The important elements that help form the bond between parent and infant include eye contact, skin contact, scent — both baby’s unique scent and that of the mother. Also, vocalization, the baby’s responses to the parent, the activation of maternal and paternal hormones by contact with the baby, temperature regulation, and the immunizing bacteria and antibodies transferred to the baby by close contact with the parents.
While all of these elements come into play during the massage routine, the vital elements which strengthen bonds are eye contact, skin contact, vocalization, scent, and communication — the baby’s responses to the parent as well as the “dance” of learning intimately about one another.
Eye contact is one of the most powerful communications we have. Between parent and infant, it is a vital connecting link. Parents are compelled to get into a face-to-face position with their newborns and to gaze into their eyes. New parents croon to their babies, “Come on, now — open your eyes. Are you going to look at me?” Delighted exclamations follow when the infant makes eye contact. Parents report that they first feel very close to their babies when eye contact is made. The baby’s visual system is biologically proved to search out the contrasts in the bull’s-eye shapes of the parent’s eyes and nipples. Maternal hormones darken the areola during pregnancy to help attract the baby’s gaze. Experts say that eye contact is a powerful cue to the infant’s physiological system, the message received by the brain allows it to shut down the production of stress hormones initiated during childbirth. During a massage, the infant is positioned face to face with the parent, and the quality of interaction provides a lot of positive feedback, via eye contact, for parent and baby, continually reinforcing the message that it is “okay to relax now.”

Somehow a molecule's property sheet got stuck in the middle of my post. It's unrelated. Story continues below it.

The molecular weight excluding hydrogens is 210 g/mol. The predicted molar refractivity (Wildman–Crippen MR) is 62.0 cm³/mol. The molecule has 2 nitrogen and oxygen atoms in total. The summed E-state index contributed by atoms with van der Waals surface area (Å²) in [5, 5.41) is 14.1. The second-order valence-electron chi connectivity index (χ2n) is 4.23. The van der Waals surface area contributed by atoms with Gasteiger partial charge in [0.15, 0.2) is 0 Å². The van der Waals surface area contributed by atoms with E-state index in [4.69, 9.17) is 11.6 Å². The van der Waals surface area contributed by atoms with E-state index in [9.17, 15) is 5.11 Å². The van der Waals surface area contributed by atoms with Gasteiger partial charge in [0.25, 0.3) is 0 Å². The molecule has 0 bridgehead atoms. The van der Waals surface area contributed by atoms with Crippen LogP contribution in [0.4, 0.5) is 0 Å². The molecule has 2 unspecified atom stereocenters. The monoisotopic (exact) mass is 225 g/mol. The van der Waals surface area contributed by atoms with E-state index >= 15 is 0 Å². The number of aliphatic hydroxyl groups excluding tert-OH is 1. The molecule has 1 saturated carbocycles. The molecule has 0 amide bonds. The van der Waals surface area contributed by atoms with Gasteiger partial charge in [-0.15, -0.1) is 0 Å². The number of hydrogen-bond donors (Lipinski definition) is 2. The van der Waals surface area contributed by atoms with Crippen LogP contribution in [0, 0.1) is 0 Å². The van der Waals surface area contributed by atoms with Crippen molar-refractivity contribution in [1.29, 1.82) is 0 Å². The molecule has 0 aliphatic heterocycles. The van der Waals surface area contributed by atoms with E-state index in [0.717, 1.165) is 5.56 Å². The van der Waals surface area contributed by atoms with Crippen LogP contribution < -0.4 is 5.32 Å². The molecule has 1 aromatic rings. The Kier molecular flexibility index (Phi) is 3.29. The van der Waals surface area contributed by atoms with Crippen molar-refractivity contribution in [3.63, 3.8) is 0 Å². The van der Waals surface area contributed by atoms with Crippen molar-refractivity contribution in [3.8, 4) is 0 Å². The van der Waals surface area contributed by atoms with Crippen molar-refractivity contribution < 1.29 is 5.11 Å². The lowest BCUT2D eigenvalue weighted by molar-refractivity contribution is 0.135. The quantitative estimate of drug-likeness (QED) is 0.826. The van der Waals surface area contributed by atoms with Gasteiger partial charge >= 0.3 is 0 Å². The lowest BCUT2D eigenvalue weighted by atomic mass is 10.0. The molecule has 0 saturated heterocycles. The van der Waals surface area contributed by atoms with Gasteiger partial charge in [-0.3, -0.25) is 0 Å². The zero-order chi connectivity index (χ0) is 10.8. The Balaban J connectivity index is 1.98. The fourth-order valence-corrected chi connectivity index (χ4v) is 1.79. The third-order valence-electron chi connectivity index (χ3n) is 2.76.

Mothers seem to instinctively stroke their babies after birth, bringing myelination to the nerves and awakening the senses. Touch is a powerful element in human bonding. People in love, children forming friendships, even people who have acquired a new pet will spend extra time in close contact until the bond is secure. Animals raised without touch grow up to be antisocial and aggressive, and they tend to abuse and neglect their own young. Neurologist Richard Restak, author of The Infant Mind, comments on the importance of touch:
“The infant turns toward the mother. How will she respond? Will she touch him? Will she turn away? How simple the situation, how seemingly devoid of content and importance. But we are deceived by the simplicity of the exchange which takes place within seconds but endures for decades. The mother turns toward her infant and touches him. Neither party speaks. Who could ever have guessed that simply touching another human being could be so important.”